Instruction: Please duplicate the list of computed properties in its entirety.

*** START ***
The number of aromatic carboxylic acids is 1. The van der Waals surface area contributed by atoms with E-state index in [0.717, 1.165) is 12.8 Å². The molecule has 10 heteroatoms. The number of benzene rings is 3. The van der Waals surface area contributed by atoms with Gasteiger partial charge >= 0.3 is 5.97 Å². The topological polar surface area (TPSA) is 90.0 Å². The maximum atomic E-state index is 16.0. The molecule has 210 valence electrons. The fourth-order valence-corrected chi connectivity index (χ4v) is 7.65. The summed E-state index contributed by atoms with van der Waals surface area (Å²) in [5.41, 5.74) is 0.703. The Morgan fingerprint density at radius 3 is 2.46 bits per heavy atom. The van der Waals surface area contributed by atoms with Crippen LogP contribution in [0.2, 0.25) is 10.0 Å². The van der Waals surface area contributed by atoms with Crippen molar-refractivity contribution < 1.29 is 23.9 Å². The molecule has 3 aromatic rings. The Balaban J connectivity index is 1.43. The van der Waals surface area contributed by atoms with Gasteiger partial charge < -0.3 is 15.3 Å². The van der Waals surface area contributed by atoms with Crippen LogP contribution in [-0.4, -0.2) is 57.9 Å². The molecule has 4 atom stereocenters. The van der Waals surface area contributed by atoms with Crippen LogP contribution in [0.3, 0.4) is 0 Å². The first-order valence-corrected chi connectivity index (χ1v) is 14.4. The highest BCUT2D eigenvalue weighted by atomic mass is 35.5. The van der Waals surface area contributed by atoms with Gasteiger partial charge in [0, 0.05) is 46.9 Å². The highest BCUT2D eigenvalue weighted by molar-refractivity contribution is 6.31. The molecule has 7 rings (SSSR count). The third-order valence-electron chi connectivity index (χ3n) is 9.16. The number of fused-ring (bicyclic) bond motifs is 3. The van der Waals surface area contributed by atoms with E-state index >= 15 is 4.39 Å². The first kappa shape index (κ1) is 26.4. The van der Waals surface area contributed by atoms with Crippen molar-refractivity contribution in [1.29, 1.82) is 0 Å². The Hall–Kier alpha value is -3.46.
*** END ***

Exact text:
The number of aromatic carboxylic acids is 1. The van der Waals surface area contributed by atoms with E-state index in [0.717, 1.165) is 12.8 Å². The molecule has 10 heteroatoms. The number of benzene rings is 3. The van der Waals surface area contributed by atoms with Gasteiger partial charge >= 0.3 is 5.97 Å². The topological polar surface area (TPSA) is 90.0 Å². The maximum atomic E-state index is 16.0. The molecule has 210 valence electrons. The fourth-order valence-corrected chi connectivity index (χ4v) is 7.65. The summed E-state index contributed by atoms with van der Waals surface area (Å²) in [5.41, 5.74) is 0.703. The Morgan fingerprint density at radius 3 is 2.46 bits per heavy atom. The van der Waals surface area contributed by atoms with Crippen LogP contribution in [0.2, 0.25) is 10.0 Å². The van der Waals surface area contributed by atoms with Crippen molar-refractivity contribution < 1.29 is 23.9 Å². The molecule has 3 aromatic rings. The Balaban J connectivity index is 1.43. The van der Waals surface area contributed by atoms with Gasteiger partial charge < -0.3 is 15.3 Å². The van der Waals surface area contributed by atoms with Crippen LogP contribution in [-0.4, -0.2) is 57.9 Å². The molecule has 4 atom stereocenters. The van der Waals surface area contributed by atoms with Crippen LogP contribution in [0.3, 0.4) is 0 Å². The first-order valence-corrected chi connectivity index (χ1v) is 14.4. The highest BCUT2D eigenvalue weighted by atomic mass is 35.5. The van der Waals surface area contributed by atoms with Gasteiger partial charge in [0, 0.05) is 46.9 Å². The highest BCUT2D eigenvalue weighted by molar-refractivity contribution is 6.31. The molecule has 7 rings (SSSR count). The third-order valence-electron chi connectivity index (χ3n) is 9.16. The number of fused-ring (bicyclic) bond motifs is 3. The van der Waals surface area contributed by atoms with E-state index >= 15 is 4.39 Å². The first kappa shape index (κ1) is 26.4. The van der Waals surface area contributed by atoms with Crippen molar-refractivity contribution in [1.29, 1.82) is 0 Å². The Hall–Kier alpha value is -3.46.